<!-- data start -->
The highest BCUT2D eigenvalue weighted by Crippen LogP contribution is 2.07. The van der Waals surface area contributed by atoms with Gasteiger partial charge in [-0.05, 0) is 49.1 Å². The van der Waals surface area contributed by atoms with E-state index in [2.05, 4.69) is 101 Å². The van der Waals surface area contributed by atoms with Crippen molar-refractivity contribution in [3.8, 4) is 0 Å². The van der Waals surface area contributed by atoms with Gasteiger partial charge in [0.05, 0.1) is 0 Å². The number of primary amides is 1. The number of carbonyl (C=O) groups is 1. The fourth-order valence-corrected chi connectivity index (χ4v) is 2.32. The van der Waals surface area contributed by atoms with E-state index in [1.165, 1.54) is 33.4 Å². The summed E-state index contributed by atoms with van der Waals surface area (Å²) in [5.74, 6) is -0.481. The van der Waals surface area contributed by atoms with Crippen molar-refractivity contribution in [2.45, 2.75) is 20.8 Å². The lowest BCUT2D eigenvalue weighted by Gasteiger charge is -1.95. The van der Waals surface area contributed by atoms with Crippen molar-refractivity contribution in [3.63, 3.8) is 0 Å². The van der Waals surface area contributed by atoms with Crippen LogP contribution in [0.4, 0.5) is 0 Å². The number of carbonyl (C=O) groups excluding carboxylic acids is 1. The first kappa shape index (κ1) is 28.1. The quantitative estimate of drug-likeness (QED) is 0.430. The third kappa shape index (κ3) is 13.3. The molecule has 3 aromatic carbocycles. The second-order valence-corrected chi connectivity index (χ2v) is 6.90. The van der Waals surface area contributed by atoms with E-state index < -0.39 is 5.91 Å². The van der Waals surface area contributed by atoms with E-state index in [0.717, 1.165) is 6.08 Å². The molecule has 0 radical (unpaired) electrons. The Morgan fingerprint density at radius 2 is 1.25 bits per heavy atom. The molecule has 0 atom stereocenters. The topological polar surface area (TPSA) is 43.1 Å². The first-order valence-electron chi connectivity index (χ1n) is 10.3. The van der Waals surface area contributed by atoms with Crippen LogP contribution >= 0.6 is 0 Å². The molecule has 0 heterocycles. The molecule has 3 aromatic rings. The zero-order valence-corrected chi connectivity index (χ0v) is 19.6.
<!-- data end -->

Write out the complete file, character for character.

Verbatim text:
The highest BCUT2D eigenvalue weighted by Crippen LogP contribution is 2.07. The van der Waals surface area contributed by atoms with Gasteiger partial charge in [-0.05, 0) is 49.1 Å². The van der Waals surface area contributed by atoms with E-state index in [2.05, 4.69) is 101 Å². The van der Waals surface area contributed by atoms with Crippen molar-refractivity contribution in [3.8, 4) is 0 Å². The van der Waals surface area contributed by atoms with Gasteiger partial charge in [0.05, 0.1) is 0 Å². The number of primary amides is 1. The number of carbonyl (C=O) groups is 1. The fourth-order valence-corrected chi connectivity index (χ4v) is 2.32. The van der Waals surface area contributed by atoms with E-state index in [1.165, 1.54) is 33.4 Å². The summed E-state index contributed by atoms with van der Waals surface area (Å²) in [5.74, 6) is -0.481. The van der Waals surface area contributed by atoms with Crippen molar-refractivity contribution in [2.45, 2.75) is 20.8 Å². The lowest BCUT2D eigenvalue weighted by Gasteiger charge is -1.95. The van der Waals surface area contributed by atoms with Crippen molar-refractivity contribution in [3.63, 3.8) is 0 Å². The van der Waals surface area contributed by atoms with Crippen LogP contribution in [0.4, 0.5) is 0 Å². The number of carbonyl (C=O) groups excluding carboxylic acids is 1. The first kappa shape index (κ1) is 28.1. The quantitative estimate of drug-likeness (QED) is 0.430. The third kappa shape index (κ3) is 13.3. The molecule has 3 aromatic carbocycles. The second-order valence-corrected chi connectivity index (χ2v) is 6.90. The van der Waals surface area contributed by atoms with E-state index < -0.39 is 5.91 Å². The van der Waals surface area contributed by atoms with E-state index in [0.717, 1.165) is 6.08 Å². The molecule has 0 radical (unpaired) electrons. The Morgan fingerprint density at radius 2 is 1.25 bits per heavy atom. The molecule has 0 atom stereocenters. The topological polar surface area (TPSA) is 43.1 Å². The first-order valence-electron chi connectivity index (χ1n) is 10.3. The van der Waals surface area contributed by atoms with Crippen LogP contribution >= 0.6 is 0 Å². The molecule has 0 heterocycles. The molecule has 3 aromatic rings. The zero-order valence-corrected chi connectivity index (χ0v) is 19.6.